Night of SilenceCultureCinemaMovie reviews
A remote Turkish village is the setting for a claustrophobic and unsettling night, the wedding night of an old man and a young girl. Most of the film takes place within one room, where the mismatched couple meet for the first time, already married, bound together to resolve ancient feuds between their families.
Theirs is a culture where there is no option to deviate from the tribal and patriarchal traditions. “This is your new home now,” the bride’s mother tells the girl at the beginning of the film. “You enter it in your wedding dress and leave it in your funeral shroud. You cannot leave.”
The groom has spent many years in prison, and throughout the film we find out the terrible crimes he has committed in the name of family loyalty. His considers his life to have been at the mercy of fate, and that this marriage is another stroke of destiny nobody can do anything about. He finds his child bride’s innocence exasperating, and ends up telling her a story in order to calm her fear.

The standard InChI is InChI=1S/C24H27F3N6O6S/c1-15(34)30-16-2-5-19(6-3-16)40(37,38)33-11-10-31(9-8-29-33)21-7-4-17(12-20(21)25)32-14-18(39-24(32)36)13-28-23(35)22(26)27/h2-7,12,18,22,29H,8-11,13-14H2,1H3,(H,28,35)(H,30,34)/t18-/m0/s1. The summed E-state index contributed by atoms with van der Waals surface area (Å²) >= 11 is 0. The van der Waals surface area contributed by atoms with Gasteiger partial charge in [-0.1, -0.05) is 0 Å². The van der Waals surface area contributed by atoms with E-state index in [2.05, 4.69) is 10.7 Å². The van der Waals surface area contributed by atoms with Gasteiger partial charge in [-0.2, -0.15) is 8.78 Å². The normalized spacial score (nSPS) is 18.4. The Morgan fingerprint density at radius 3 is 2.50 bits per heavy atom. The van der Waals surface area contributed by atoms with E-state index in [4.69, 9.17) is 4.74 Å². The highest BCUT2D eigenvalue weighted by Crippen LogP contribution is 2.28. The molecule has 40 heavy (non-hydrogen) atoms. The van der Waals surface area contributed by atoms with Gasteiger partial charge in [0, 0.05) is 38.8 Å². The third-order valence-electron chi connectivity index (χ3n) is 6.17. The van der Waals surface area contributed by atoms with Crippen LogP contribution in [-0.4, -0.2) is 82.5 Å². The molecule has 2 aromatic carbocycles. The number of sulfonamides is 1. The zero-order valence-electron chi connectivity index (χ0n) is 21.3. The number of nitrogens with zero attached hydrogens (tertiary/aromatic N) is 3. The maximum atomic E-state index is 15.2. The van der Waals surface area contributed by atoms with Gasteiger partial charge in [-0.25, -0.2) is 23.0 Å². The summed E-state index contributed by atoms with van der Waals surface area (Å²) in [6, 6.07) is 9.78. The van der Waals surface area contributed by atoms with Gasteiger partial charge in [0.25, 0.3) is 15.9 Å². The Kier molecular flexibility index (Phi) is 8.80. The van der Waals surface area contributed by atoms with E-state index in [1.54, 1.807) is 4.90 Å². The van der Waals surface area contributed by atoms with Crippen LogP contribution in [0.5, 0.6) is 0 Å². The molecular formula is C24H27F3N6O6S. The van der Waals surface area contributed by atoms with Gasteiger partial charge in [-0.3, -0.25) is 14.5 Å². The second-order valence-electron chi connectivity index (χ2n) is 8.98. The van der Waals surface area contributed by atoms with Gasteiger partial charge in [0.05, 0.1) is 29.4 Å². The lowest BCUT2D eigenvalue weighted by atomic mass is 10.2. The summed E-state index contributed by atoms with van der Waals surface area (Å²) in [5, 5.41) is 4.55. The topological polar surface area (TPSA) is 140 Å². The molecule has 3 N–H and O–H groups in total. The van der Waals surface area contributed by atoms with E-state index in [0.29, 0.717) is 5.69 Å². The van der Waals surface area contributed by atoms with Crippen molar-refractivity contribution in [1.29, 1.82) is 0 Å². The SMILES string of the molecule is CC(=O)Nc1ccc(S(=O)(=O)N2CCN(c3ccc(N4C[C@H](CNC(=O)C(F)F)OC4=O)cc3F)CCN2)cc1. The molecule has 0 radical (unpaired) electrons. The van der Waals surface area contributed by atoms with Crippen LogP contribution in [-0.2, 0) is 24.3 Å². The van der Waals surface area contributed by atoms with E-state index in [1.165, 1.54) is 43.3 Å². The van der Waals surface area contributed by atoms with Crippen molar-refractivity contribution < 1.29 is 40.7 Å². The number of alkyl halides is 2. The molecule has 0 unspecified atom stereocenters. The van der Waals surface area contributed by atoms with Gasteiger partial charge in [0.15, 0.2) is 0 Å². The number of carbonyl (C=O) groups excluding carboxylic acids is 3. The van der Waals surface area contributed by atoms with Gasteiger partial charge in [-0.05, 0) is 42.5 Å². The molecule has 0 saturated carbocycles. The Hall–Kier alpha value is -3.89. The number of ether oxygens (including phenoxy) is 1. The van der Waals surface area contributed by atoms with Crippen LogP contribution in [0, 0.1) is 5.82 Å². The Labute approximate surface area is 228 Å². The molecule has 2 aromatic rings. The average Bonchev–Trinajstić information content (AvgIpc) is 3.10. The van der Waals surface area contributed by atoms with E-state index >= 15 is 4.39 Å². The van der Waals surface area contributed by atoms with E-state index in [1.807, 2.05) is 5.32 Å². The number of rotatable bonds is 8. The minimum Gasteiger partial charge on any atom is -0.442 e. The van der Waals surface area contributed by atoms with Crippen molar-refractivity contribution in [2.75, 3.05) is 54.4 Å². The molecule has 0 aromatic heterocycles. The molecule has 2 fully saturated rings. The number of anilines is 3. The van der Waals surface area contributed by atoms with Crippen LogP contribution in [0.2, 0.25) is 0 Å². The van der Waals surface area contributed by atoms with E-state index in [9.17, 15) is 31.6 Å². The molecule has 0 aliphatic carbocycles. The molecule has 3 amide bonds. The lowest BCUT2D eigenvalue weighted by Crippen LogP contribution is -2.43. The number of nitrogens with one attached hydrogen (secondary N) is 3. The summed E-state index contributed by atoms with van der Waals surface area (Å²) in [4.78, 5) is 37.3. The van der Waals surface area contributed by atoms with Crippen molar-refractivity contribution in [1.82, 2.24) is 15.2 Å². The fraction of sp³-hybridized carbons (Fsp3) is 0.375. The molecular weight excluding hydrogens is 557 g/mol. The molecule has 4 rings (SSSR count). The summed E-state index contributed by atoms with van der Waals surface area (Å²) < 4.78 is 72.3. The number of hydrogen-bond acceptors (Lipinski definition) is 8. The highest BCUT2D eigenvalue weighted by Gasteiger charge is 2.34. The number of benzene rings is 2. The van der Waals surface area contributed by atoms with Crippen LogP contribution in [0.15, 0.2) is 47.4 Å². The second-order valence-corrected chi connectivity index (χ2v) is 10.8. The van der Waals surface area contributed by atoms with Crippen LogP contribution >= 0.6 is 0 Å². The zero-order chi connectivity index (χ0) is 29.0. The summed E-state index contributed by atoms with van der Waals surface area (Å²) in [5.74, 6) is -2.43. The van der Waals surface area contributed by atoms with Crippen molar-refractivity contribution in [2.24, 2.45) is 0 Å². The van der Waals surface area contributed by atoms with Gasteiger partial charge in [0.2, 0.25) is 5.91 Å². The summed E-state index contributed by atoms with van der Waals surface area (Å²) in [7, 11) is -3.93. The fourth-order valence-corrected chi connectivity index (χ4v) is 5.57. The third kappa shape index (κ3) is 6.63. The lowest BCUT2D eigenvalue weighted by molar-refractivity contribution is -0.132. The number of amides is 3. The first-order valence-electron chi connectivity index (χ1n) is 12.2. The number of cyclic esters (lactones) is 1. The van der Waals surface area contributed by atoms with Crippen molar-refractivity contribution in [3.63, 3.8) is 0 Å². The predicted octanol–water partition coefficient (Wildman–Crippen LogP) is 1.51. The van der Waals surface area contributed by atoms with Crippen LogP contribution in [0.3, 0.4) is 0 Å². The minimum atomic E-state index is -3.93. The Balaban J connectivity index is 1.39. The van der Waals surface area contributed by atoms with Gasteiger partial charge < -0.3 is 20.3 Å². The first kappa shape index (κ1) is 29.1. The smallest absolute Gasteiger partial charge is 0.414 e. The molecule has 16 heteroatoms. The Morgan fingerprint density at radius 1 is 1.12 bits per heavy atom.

Everything about this situation is wrong – the extremity of the couple’s age and the utter acceptance of fate – and we feel a growing dread that something awful will happen by the end. As the wedding celebrations fade away and the villagers leave the couple to their dreadful isolation, silences, rituals and misunderstandings punctuate the night, which must lead to the inevitable marriage act.
The film itself is strangely uneven and has some abrupt changes of scene. It’s an intelligent study with a searing performance from Dilan Aksut as the bride. Night of Silence is an uncomfortable and fascinating view of a medieval way of life you can only be glad you were not born into.
Night of Silence is released in selected cinemas in June 2013.
Watch the trailer for Night of Silence here: